“Hi, I’m a camera operator from LA and I’m thinking of moving to Austin. Is that a smart idea?”
“Hi, I’m a writer from LA and got totally burnt out. Do you think Austin will be a good place for me to write?”
Hi, my name is Lauren and I moved to Austin from Los Angeles.
Yes, it’s true.
I’m one of them.
One of the people you make the above bumper sticker about and place them all over town.
Since moving to Austin, the aforementioned sentences are all questions I’ve heard repeatedly over the past two years. In fact, during the beginning of the 2010, I was fielding at least 2-3 phone calls a week at the production company I worked for, in addition to the frequent inquiries from friends and blogger buddies.
This year’s South by Southwest Interactive even held a panel for creatives, titled, “Making the Move from California to Austin“.
So why are Angelenos moving to Austin?
In generalizing fashion: The truth of the matter is, creative types move to LA to find work, only to realize there is nothing creative about it. Then they read about Austin in Forbes/Kiplingers/New York Times/US News/MSNBC/CNN about how Austin is the place to live for both higher quality of life and lower cost of living and, well, then you got yourself a whole bunch of weary Californians in Texas.
So, you really want to know if Austin is a good place to make your movie? Write your screenplay?
The answer is yes.
You want to know if Austin is a good place to work as a producer, an actress, a camera operator, an editor et al?
The answer is kind of maybe not?
Unless you want to work infrequently and for little dough for a long time.
If you’re able to deal with that, then by all means, yes yes yes.
The problem is not so much that there is a lack of projects (though like any film city, Austin has its ups and downs) , it’s trying to compete for a spot in the already very tight-knit film community.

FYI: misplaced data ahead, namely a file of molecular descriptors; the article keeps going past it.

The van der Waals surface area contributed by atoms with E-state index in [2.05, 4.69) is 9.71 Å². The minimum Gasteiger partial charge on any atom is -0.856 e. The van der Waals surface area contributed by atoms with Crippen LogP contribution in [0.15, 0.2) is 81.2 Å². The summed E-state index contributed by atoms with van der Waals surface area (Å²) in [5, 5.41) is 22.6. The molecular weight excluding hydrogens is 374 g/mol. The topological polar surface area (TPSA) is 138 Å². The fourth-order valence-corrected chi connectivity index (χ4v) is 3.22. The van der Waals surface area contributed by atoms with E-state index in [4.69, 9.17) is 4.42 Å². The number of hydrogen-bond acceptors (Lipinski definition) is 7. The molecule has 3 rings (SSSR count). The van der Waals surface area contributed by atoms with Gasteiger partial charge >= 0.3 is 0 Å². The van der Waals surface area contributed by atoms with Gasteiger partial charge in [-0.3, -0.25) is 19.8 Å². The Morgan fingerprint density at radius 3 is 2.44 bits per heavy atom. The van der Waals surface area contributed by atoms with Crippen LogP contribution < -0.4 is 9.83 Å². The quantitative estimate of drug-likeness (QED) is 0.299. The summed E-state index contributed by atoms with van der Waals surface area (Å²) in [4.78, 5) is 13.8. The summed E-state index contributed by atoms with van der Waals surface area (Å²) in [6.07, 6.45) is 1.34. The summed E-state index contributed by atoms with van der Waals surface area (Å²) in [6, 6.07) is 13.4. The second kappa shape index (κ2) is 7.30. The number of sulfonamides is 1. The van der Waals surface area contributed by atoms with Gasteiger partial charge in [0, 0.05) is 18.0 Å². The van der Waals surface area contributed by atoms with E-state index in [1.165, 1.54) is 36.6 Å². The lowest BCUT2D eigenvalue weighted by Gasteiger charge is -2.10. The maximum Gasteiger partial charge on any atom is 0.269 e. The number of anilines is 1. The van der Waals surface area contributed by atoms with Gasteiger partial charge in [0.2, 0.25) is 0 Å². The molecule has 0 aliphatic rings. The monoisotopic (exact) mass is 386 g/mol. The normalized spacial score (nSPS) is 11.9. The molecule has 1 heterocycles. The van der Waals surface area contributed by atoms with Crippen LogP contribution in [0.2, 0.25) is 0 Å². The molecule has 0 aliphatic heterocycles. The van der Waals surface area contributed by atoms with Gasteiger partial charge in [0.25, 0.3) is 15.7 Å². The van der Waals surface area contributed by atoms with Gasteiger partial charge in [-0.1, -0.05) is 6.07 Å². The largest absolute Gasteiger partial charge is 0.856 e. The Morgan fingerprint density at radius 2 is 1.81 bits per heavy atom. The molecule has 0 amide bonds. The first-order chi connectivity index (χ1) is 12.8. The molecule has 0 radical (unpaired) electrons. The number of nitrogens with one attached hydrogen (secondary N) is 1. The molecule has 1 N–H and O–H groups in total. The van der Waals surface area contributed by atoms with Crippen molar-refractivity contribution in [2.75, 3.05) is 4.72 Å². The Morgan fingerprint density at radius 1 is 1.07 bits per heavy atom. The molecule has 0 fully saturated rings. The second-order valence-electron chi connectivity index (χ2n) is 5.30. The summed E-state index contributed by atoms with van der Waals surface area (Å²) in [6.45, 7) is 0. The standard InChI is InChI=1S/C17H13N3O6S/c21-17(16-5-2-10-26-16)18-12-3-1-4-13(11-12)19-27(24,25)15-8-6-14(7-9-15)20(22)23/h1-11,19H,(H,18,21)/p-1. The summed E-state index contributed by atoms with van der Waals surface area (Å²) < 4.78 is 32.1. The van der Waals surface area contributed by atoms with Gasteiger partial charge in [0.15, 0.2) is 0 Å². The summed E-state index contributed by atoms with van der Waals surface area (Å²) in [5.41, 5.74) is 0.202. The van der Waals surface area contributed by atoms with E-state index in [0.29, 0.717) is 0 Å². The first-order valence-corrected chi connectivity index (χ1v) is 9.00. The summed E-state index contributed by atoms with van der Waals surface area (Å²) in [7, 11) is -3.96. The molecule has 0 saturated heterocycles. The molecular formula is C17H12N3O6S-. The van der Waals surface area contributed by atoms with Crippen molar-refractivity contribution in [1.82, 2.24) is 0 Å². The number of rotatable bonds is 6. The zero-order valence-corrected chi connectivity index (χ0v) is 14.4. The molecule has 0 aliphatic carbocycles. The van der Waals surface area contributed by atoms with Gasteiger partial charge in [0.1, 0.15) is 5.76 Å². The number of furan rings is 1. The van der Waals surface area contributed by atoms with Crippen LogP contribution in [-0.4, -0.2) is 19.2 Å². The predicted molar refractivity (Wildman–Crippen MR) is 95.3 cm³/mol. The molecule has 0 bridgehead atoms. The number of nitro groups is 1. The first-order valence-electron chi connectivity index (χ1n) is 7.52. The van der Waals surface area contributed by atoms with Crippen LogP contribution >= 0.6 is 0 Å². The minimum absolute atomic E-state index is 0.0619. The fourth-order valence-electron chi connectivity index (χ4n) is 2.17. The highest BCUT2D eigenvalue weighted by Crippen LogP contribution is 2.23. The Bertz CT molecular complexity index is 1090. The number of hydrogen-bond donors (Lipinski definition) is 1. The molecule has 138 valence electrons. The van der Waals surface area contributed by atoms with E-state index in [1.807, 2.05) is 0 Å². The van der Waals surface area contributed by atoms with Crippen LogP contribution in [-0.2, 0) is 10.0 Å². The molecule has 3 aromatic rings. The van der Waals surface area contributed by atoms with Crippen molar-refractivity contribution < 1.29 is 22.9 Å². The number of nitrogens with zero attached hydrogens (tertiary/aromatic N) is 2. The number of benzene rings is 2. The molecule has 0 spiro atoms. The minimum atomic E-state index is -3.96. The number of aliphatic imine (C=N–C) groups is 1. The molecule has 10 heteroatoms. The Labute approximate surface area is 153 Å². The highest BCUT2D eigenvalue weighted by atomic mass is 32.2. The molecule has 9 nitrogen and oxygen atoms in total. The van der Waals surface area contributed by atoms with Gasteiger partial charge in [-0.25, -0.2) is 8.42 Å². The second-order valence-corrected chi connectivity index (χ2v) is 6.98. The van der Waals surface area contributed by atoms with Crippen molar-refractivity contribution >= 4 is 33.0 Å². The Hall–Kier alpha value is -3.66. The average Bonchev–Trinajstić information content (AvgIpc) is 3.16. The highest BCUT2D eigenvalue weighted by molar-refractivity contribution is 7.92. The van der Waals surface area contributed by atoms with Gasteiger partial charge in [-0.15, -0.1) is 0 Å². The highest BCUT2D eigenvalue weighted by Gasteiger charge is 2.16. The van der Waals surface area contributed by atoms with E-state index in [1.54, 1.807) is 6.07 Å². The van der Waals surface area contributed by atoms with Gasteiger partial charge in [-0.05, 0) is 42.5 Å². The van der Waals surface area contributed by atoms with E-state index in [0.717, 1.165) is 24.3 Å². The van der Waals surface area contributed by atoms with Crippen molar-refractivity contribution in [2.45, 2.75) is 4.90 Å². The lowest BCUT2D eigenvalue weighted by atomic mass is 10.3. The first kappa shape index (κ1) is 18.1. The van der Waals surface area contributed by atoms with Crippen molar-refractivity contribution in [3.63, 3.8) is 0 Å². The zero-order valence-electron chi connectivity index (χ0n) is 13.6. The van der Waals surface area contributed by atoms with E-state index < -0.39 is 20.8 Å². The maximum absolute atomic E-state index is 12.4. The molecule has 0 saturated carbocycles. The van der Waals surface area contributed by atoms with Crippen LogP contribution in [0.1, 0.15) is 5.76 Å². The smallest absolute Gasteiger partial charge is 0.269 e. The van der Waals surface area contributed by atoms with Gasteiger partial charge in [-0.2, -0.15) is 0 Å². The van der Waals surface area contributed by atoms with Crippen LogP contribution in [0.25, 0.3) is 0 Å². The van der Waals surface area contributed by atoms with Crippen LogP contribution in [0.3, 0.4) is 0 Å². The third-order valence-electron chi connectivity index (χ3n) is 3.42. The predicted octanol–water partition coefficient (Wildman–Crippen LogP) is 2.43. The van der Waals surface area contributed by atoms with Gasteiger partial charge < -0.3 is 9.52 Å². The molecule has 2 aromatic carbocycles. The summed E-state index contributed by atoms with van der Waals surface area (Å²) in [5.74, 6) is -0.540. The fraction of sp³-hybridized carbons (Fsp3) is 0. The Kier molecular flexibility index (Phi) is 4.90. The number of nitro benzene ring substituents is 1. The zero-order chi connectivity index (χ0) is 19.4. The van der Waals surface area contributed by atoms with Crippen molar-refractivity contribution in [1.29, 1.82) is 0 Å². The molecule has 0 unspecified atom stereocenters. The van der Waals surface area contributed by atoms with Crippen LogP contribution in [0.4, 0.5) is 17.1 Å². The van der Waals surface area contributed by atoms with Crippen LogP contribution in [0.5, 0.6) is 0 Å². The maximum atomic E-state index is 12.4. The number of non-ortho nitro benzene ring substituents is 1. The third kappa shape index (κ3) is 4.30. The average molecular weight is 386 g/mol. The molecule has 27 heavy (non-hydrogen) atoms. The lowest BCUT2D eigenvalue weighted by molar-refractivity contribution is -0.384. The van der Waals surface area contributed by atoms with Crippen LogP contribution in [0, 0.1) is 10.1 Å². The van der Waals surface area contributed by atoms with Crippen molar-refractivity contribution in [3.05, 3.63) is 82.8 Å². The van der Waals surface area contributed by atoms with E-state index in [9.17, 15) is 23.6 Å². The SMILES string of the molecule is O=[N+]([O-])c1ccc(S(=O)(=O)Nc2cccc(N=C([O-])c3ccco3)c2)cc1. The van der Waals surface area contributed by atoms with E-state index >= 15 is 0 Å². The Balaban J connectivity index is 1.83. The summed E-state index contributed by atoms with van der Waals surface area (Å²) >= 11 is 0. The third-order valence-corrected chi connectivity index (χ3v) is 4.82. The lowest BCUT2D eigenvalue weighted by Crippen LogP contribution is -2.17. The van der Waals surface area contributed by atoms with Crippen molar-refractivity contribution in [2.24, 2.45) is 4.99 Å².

Heavyweights like Robert Rodriguez, Richard Linklater, and Mike Judge typically bring/keep their work in Austin, but they also have crews they’ve been working with for years…and just like Los Angeles, it’s about who you know and how you maintain those connections.
Local producer, Will Semons, busted his butt for a year in and outside of Austin before he was able to find steady work.”But once you’re in”, he adds, “You have to fit in as well. People get ousted or black-balled because there are enough people here who can do the job and it’s a small town.”
He also points out that many Austin crew members are relocating to Dallas (larger city, more commercial work) and Louisiana (excellent tax incentives) in order to find steady work.
Now, of course, not everyone shares the same sentiment as Will and I do. Another producer friend points out that budgets are shrinking everyone, so why not move to a town that’s more affordable? Though I completely agree with my friend’s statement, the truth is, there is a ceiling that exists in Austin, and one that is most often shattered by people setting out forth/returning to Los Angeles and New York City to “make it to the big-time”.
To elaborate on the idea that Austin is a good place to make your movie/write your screenplay:
Austin is an extremely creative town with a plethora of very talented people. Every single freakin’ person wants to help one another. If you have the time and the money to work on your film, there is no shortage of inexpensive equipment, locations, and hands in Austin to help you. As for writing your screenplay? Austin is a great place! As long as you don’t fall into the “drinking-every-night-oops-I-just-woke-up-and-I’m-40-and-still-working-part-time-at-a-record-shop-and-have-never-completed-a-piece-of-writing-in-my-life-but-I’ll-keep-calling-myself-a-writer” syndrome.
What is the moral to my story? The grass is always greener in Austin if you live in LA, but the poop colored grass in LA still holds its weight on the black market.